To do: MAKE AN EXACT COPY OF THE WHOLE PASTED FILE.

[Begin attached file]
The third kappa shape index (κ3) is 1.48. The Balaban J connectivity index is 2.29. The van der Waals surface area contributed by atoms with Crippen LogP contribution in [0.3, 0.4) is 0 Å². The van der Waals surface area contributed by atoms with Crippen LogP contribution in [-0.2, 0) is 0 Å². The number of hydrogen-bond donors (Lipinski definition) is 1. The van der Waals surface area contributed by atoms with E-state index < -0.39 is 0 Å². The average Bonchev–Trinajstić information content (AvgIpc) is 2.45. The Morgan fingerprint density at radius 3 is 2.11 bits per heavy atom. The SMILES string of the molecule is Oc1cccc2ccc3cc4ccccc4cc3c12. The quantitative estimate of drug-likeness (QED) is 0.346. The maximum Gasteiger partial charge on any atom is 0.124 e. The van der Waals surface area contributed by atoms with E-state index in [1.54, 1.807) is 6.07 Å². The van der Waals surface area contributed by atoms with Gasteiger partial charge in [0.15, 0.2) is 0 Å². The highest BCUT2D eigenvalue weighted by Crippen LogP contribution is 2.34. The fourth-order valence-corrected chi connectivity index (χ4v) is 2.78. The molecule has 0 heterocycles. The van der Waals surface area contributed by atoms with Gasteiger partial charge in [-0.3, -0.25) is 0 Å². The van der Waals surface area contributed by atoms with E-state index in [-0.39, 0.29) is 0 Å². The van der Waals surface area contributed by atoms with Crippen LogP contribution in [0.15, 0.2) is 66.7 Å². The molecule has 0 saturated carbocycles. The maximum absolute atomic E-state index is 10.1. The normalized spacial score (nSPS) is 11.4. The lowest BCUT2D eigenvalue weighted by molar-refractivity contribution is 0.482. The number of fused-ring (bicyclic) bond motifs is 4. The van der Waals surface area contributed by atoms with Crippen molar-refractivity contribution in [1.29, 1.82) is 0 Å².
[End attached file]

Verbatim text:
The third kappa shape index (κ3) is 1.48. The Balaban J connectivity index is 2.29. The van der Waals surface area contributed by atoms with Crippen LogP contribution in [0.3, 0.4) is 0 Å². The van der Waals surface area contributed by atoms with Crippen LogP contribution in [-0.2, 0) is 0 Å². The number of hydrogen-bond donors (Lipinski definition) is 1. The van der Waals surface area contributed by atoms with E-state index < -0.39 is 0 Å². The average Bonchev–Trinajstić information content (AvgIpc) is 2.45. The Morgan fingerprint density at radius 3 is 2.11 bits per heavy atom. The SMILES string of the molecule is Oc1cccc2ccc3cc4ccccc4cc3c12. The quantitative estimate of drug-likeness (QED) is 0.346. The maximum Gasteiger partial charge on any atom is 0.124 e. The van der Waals surface area contributed by atoms with E-state index in [1.54, 1.807) is 6.07 Å². The van der Waals surface area contributed by atoms with Gasteiger partial charge in [0.15, 0.2) is 0 Å². The highest BCUT2D eigenvalue weighted by Crippen LogP contribution is 2.34. The fourth-order valence-corrected chi connectivity index (χ4v) is 2.78. The molecule has 0 heterocycles. The van der Waals surface area contributed by atoms with Gasteiger partial charge in [-0.3, -0.25) is 0 Å². The van der Waals surface area contributed by atoms with E-state index in [-0.39, 0.29) is 0 Å². The van der Waals surface area contributed by atoms with Crippen LogP contribution in [0.15, 0.2) is 66.7 Å². The molecule has 0 saturated carbocycles. The maximum absolute atomic E-state index is 10.1. The normalized spacial score (nSPS) is 11.4. The lowest BCUT2D eigenvalue weighted by molar-refractivity contribution is 0.482. The number of fused-ring (bicyclic) bond motifs is 4. The van der Waals surface area contributed by atoms with Crippen molar-refractivity contribution in [1.29, 1.82) is 0 Å².